Notes and Editorial Reviews
Piano Concerto No. 4
Symphony No. 5
Rafael Kubelík, cond; Rudolf Firku?ný (pn);
TESTAMENT 1421, mono (71:47) Live: Edinburgh 8/30/1957
This is a tremendous
document of the work of the great Rafael Kubelík (1914–1996). The present disc presents performances from the 1957 Edinburgh Festival, the second of three evenings the orchestra gave (the others were fronted by Otto Klemperer and Eugene Ormandy).
Apparently, according to Alan Sanders’s excellent booklet notes, the Dvo?ák was unkindly received by the critic of the
, Neville Cardus. Heard again, over half a century later, one can only sit back and enjoy Kubelík’s affectionate way with the piece. The recording allows much detail through, although it can muddy in the bass (a problem when lower strings are asked to scurry away). Interesting that not so long ago Marin Alsop recorded the work for Naxos (8.570714) with another British orchestra, the London Philharmonic, giving a reading that was highly enjoyable on its own terms. Kubelík, though, whilst not as neat in ensemble terms, realizes the work’s jubilation as well as its grittiness in truer fashion. If you already own Kubelík’s 1974 DG Bavarian recording (currently on a value-for-money three-CD box, 469366), this reading will act as a delightful adjunct.
The performance of the Martin? was in fact the European premiere of this two-movement piece. Firku?ný regularly partnered Kubelík, and their rapport is evident in every measure. The piano-writing is virtuoso, and Firku?ný plays with a technique that is as strong and reliable as it is subservient to the musical substance. The mysterious atmosphere conjured up at the outset of the second movement is truly memorable, as is Firku?ný’s assurance generally (he seems particularly secure when perilous wide left-hand leaps are called for). Firku?ný’s wide variety of touch seems particularly appropriate to Martin?’s more impressionistic passages.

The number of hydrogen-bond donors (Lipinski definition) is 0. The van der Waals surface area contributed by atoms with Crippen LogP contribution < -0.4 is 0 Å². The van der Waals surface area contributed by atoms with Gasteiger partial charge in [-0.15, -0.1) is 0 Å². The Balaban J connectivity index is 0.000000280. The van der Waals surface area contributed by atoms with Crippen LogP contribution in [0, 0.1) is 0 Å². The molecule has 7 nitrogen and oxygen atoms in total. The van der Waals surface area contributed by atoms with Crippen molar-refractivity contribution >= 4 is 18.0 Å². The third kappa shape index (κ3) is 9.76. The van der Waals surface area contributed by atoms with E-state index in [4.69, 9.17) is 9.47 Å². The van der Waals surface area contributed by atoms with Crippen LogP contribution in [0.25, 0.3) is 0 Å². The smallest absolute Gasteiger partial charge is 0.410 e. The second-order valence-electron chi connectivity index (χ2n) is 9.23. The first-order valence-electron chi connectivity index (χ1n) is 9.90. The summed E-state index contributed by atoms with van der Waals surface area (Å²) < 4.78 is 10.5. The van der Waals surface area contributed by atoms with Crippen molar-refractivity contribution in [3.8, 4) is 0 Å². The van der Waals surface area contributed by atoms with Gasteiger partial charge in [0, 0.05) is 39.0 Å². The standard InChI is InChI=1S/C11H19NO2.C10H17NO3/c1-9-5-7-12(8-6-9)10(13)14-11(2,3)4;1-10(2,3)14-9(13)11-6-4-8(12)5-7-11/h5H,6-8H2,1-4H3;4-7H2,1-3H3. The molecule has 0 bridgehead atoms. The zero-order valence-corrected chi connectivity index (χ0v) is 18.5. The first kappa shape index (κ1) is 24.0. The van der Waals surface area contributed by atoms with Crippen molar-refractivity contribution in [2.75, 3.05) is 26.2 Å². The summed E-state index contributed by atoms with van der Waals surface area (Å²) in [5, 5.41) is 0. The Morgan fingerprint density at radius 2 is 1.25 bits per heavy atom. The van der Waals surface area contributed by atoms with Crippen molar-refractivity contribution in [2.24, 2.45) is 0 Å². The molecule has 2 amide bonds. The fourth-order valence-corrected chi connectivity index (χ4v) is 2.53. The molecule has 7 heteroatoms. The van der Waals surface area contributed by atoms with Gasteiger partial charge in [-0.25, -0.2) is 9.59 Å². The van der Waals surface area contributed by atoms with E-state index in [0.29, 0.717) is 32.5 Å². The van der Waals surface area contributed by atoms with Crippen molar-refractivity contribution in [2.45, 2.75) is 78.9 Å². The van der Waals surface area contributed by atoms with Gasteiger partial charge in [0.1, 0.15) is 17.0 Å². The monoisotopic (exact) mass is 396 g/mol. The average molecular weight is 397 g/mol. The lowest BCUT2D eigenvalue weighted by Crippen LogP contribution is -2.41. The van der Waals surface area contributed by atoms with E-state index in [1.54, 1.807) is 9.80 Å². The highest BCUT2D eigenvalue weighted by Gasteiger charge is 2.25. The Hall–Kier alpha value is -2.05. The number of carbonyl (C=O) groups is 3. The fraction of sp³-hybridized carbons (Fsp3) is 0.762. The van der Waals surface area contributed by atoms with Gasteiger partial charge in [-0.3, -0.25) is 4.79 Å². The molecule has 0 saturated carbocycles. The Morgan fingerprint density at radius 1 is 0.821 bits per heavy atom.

Firku?ný recorded this piece again in 1993 with the Czech PO and Pe?ek (on RCA and apparently not currently available), but the sheer historical weight of this live Philharmonia account lends it a particular specialness.
Beethoven’s most famous offspring forms a Germanic counterbalance to the Czech flavor of the concert’s first part. The Fifth Symphony is given a determined reading. Here though, where focus really is required, the recording emerges as rather swimmy, and some detail is lost or blurred, with timpani definition suffering in particular (full-orchestra climaxes in the second movement, too, lose their punch). The first movement manages to retain much of its dynamism through Kubelík’s forward thrust, though, and there is no doubting the suave playing of the Andante con moto. The Scherzo is involving, and almost certainly was even more so live, where one could easily forgive some slips in ensemble (not so easy to forgive in one’s living room, of course). The finale, if not quite the blaze of C-Major light one hopes for, is nonetheless grand, and includes the repeat. This is not a great Fifth in the manner of Carlos Kleiber or Furtwängler, make no mistake, but it remains a fascinating one.
Incidentally, it was after this particular group of concerts that the greatest of all modern-day horn-players, Dennis Brain, lost his life in a car accident while driving back to London.
FANFARE: Colin Clarke
Works on This Recording
Concerto for Piano no 4 "Incantations" by Bohuslav Martinu
Rudolf Firkusny (Piano)
Length: 17 Minutes 43 Secs.
Symphony no 5 in C minor, Op. 67 by Ludwig van Beethoven
Length: 32 Minutes 32 Secs.
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